Dear Fr. Christopher Klitou
Thanks for your website on the Hieratikon.
I am sorry to trouble you with
requests for info, but I cannot think where else to turn.
The typical translation of the
Hieratikon says, as you say "He plundered Hades when He descended into
Hades. He embittered it, when it tasted of His flesh, and this being
foretold by Isaiah when he cried: Hades said it was embittered, when it
encountered Thee below." Or says "Isaiah, foreseeing this did cry:
'Hell, said he, was embittered when it encountered Thee in the lower
The Hieratikon stands on its own, and needs no justification of any
sort, and certainly none other than the authority of John Chrystostom,
and the place that this Pascal Homily has been given in Orthodox liturgy
and tradition. (And thanks again for having a page on it!!)
However, I am puzzled by this
quotation, St John Chrystostom's quotation from Isaiah. I have searched
and searched -- on Hell, Hades, Sheol, bitter, and various Hebrew words
for bitter -- (in Bible search engines, and places that had the
Septuagint on line as well, and in orthodox discussion loci) and cannot
find any passage that seems to me (I am not a scholar in these things,
and may well be missing the point) to be the passage in Isaiah that St.
John Chrystostom is referring to here.
Can you tell me what passage in
Isaiah St. John had in mind, or refer me to a source (preferably online)
that discusses this matter?
Thank you very much, for your kindness in this matter, and for your many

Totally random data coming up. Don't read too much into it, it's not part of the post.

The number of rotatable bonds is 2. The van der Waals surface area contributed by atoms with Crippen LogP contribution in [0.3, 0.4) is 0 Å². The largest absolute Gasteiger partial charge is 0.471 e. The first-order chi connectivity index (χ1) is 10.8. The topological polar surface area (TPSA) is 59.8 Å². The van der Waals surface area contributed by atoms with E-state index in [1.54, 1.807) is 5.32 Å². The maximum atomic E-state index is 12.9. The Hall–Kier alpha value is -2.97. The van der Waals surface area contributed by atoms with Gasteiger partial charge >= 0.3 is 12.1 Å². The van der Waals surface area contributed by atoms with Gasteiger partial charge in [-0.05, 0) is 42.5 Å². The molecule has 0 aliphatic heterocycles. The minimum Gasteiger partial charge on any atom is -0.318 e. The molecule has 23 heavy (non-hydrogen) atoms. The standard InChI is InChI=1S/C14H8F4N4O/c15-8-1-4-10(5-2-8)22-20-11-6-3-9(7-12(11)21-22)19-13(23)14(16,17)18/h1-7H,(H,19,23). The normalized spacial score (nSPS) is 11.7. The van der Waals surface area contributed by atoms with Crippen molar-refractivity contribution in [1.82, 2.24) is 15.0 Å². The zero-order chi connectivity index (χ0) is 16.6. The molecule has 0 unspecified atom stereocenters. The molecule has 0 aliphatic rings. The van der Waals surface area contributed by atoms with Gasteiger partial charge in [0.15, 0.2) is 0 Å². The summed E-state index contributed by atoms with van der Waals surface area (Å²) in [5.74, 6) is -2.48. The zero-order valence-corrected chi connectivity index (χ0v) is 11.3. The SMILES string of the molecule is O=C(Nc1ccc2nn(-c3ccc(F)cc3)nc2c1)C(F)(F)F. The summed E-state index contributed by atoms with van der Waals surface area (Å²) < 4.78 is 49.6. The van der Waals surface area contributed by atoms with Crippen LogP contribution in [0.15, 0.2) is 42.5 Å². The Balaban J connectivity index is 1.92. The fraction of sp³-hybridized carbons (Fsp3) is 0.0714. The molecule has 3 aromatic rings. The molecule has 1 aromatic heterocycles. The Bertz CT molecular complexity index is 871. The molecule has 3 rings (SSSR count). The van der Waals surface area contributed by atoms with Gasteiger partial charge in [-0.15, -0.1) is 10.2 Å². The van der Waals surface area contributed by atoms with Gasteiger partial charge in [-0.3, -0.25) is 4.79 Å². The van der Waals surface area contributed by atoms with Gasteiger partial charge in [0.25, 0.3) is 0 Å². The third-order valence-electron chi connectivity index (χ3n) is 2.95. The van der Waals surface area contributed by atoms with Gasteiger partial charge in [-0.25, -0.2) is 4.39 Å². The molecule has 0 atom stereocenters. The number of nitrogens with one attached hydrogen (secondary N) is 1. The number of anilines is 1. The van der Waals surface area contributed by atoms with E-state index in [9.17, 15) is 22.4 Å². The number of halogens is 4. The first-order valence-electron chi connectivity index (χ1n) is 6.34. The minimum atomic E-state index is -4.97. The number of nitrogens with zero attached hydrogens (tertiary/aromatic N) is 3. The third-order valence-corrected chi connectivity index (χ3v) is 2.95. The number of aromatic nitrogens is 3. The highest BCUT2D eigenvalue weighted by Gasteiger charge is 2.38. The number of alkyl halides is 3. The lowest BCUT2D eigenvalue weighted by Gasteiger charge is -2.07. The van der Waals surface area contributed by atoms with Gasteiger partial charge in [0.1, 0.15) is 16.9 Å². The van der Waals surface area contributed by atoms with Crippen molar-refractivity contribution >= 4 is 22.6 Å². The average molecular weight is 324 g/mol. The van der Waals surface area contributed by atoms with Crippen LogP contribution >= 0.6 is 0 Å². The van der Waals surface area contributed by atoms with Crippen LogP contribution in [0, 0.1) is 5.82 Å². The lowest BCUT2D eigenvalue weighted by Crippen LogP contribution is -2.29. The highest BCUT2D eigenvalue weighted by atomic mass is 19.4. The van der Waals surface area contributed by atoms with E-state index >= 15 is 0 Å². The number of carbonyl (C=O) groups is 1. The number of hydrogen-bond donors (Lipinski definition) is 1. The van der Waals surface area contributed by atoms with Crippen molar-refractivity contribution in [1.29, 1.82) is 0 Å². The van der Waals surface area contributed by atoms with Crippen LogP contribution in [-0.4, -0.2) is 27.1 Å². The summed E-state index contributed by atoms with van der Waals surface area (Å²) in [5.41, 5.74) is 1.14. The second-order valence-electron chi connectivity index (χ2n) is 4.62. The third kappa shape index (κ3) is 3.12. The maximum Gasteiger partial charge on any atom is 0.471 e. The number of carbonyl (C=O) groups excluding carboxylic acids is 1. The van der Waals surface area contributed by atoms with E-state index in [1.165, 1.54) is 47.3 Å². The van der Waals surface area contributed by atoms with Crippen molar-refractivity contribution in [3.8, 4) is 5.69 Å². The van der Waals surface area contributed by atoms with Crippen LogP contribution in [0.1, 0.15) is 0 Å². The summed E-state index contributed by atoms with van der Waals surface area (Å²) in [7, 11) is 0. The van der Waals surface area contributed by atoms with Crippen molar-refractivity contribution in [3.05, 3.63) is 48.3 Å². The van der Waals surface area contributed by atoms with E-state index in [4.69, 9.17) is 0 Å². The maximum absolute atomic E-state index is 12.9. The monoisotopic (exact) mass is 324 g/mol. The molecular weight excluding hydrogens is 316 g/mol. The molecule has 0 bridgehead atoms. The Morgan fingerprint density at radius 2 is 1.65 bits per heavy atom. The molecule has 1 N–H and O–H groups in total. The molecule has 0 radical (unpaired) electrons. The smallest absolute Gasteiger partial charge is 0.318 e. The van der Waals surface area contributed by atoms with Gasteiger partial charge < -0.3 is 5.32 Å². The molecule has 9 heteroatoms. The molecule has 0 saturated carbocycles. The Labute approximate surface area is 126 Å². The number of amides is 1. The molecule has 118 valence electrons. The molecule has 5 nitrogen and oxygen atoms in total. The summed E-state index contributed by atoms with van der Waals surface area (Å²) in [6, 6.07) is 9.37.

Answer to Question 85.
The difficulty is finding the passage is due to the mistranslation of
the Greek word επικράνθη = embittered. Most English translations
of the Old Testament, even modern translations, have all used the Old
King James Translation of the Hebrew text as the bases of their
translation. The Septuagint in English is no exception. Supposedly the
translations are directly from the Greek, but again the KJV was used for
the bases of these translations and we see that certain passages have
kept the Hebrew rendering and thus losing the meaning as found in the
The passage John Chrysostom is referring to is Isaiah 14: 9.
The KJV has the translation "Hell from beneath is moved for thee
to meet thee at thy coming:"
The Septuagint version by Sir Lancelot. C. L. Brenton has the passage
as: "Hell from beneath is provoked to meet thee"
A better Septuagint translation can be found online from the Orthodox
Here the Greek επικράνθη is
retained as embittered and the passage reads: "Hades from beneath
is embittered to meet thee:"
There you can also read about how the Septuagint is older and therefore
more authoritative than the Hebrew version that exists today.
On reading your email and where you say (And thanks again for having a
page on it!!), I originally thought that you were referring to a talk I
gave on St. John's Paschal Homily, but then realized this couldn't be
because in the talk I give the reference Isaiah 14: 9. from where the
word embittered is taken. The talk is on the Paschal Homily and its
connection with Holy Communion, but it might help you understand the
Orthodox interpretation of the Homily.
Hope this has been of some
With love in Christ